It is the story, in Poe-type couplets, of a monk who goes mad and wanders around the place with the corpse of the woman he loves. It looks a bit much for a casual read.

    The author, an Edinburgh lawyer called Thomas Stoddart, wrote several other books, all of which were about angling. The Death-Wake seems to have been a bit of a departure for him.

  36. What a great find! I wonder why “necromaunt” isn’t in the OED? They didn’t used to scruple about including hapaxes, and this is in an actual title.

  37. Owlmirror says:

    As “The Death-Wake, or Lunacy; a Necromaunt in Three Cimeras” is a book written in the 19th century, it is also available from Gutenberg and the Internet Archive.

    I have to wonder if Thomas Tod Stoddart learned German, and decided that nominative determinism meant that he had to write a book about death (or Death) because of his middle name.

  38. I suppose all his books were about death, albeit most of them about the death of fish.

    But he isn’t using “Necromaunt” as a synonym for “necromancer”, though, as far as I can tell. The book isn’t about a necromaunt, it is a necromaunt.

    Whatever that is.

    It may be a hapax he invented combining “necro” and “romaunt”, an antique variant of “romance” (used by among others Stoddard’s contemporary Elizabeth Barret Browning).

  39. John Cowan says:

    Lewis Carroll’s “Novelty and Romancement”, wherein our immensely over-educated narrator discovers a dealer in the latter, and what happened after.

  40. A delightful piece, whose reproduction is only trivially and momentarily spoiled by the OCR error “drain” for “dram.”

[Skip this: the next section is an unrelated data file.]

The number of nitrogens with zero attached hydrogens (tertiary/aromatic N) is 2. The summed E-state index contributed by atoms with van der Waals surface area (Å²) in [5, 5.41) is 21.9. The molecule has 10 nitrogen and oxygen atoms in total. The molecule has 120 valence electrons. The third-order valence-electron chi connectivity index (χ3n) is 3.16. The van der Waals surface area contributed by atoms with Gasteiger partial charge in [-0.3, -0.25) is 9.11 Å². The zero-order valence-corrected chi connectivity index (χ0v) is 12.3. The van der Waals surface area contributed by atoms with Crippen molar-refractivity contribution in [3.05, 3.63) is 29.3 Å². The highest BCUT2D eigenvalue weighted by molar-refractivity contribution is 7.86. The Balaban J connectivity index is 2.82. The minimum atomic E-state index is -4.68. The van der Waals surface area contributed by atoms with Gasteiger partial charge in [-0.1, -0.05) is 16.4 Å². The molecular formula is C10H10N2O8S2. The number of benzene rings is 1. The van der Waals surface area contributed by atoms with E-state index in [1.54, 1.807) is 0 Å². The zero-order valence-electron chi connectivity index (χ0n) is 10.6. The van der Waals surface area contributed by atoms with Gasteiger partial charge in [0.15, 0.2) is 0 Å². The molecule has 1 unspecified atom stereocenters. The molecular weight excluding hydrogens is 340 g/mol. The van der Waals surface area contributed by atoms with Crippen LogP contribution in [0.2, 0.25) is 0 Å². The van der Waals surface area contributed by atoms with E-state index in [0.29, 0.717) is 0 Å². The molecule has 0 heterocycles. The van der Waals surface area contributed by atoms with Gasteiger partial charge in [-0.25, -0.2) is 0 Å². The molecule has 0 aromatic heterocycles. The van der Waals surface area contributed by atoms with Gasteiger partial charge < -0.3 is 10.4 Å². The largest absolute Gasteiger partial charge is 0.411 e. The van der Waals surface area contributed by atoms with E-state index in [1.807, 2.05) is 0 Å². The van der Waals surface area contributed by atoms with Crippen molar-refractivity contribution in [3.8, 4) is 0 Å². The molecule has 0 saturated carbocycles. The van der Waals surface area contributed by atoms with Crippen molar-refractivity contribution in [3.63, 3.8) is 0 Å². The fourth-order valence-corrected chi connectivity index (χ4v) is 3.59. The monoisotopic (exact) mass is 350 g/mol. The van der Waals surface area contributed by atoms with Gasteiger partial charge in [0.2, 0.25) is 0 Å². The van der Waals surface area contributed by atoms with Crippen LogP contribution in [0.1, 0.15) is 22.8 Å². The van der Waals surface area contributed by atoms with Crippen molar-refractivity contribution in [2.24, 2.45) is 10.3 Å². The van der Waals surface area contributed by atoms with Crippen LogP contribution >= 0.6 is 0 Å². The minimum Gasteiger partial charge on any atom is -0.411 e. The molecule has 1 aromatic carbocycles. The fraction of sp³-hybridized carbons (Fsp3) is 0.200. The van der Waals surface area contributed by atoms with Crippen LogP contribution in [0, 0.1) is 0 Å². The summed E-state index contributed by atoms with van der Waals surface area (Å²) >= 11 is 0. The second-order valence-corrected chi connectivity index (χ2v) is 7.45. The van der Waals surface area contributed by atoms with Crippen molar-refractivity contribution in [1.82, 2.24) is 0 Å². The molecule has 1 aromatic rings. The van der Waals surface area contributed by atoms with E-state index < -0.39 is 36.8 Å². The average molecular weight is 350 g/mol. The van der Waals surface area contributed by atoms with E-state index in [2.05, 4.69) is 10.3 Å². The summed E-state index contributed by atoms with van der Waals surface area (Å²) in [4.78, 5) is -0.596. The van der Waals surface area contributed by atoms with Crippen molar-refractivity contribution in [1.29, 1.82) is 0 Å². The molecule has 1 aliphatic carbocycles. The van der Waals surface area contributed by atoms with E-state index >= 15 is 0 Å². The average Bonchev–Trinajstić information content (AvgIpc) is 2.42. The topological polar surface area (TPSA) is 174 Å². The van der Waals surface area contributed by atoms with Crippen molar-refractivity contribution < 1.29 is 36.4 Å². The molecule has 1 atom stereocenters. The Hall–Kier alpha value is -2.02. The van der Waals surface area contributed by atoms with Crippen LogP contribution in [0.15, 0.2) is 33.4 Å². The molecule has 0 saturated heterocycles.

41. The Latin version would be Lord Dunsany’s “Bureau d’Echange des Maux” revealed as an office for apple-swapping.

  42. Totally off topic, but the mention of Teraphim made me think of the online book “Unsong” ( ) . I am curious if anyone here read it. It has Kabbalah, William Blake, a demon army invading Russia, the Lubavitcher Rebbe making a golem out of the Statue of Liberty to fight the Devil and more…

    “People discovered the first few Names of God through deep understanding of Torah, through silent prayer and meditation, or even through direct revelation from angels. But American capitalism took one look at prophetic inspiration and decided it lacked a certain ability to be forced upon an army of low-paid interchangeable drones. Thus the modern method: hire people at minimum wage to chant all the words that might be Names of God, and see whether one of them starts glowing with holy light or summoning an angelic host to do their bidding. If so, copyright the Name and make a fortune.”

  43. Owlmirror says:

    But he isn’t using “Necromaunt” as a synonym for “necromancer”, though, as far as I can tell. The book isn’t about a necromaunt, it is a necromaunt.

    I think the book is indeed about a necromaunt, but in the most classically-aware sense of the underlying terms.

    A mantis is a diviner, but the etymology is “person inspired by a divine frenzy”; cognate with mania. So the mad monk’s madness could be said to be a divine frenzy, brought on by the death of his beloved; the death-lunacy is the necro-maunt.

    I note that more than a few stanzas refer to the moon. The lunar sense of “lunacy” seems to have been foremost in his mind, and the moon may be the goddess whose divinity inspired the frenzy.

    Beautiful Lunacy! that shapest flight
    For love to blessed bowers of delight,
    And buildest holy monarchies within
    The fancy, till the very heart is queen
    Of all her golden wishes. Lunacy!
    Thou empress of the passions! though they be
    A sister group of wild, unearthly forms,
    Like lightnings playing in their home of storms!
    I see thee, striking at the silver strings
    Of the pure heart, and holy music springs
    Before thy touch, in many a solemn strain,
    Like that of sea-waves rolling from the main!

    The portmanteau you suggest could also have been involved; there’s no reason why not.

  44. Owlmirror says: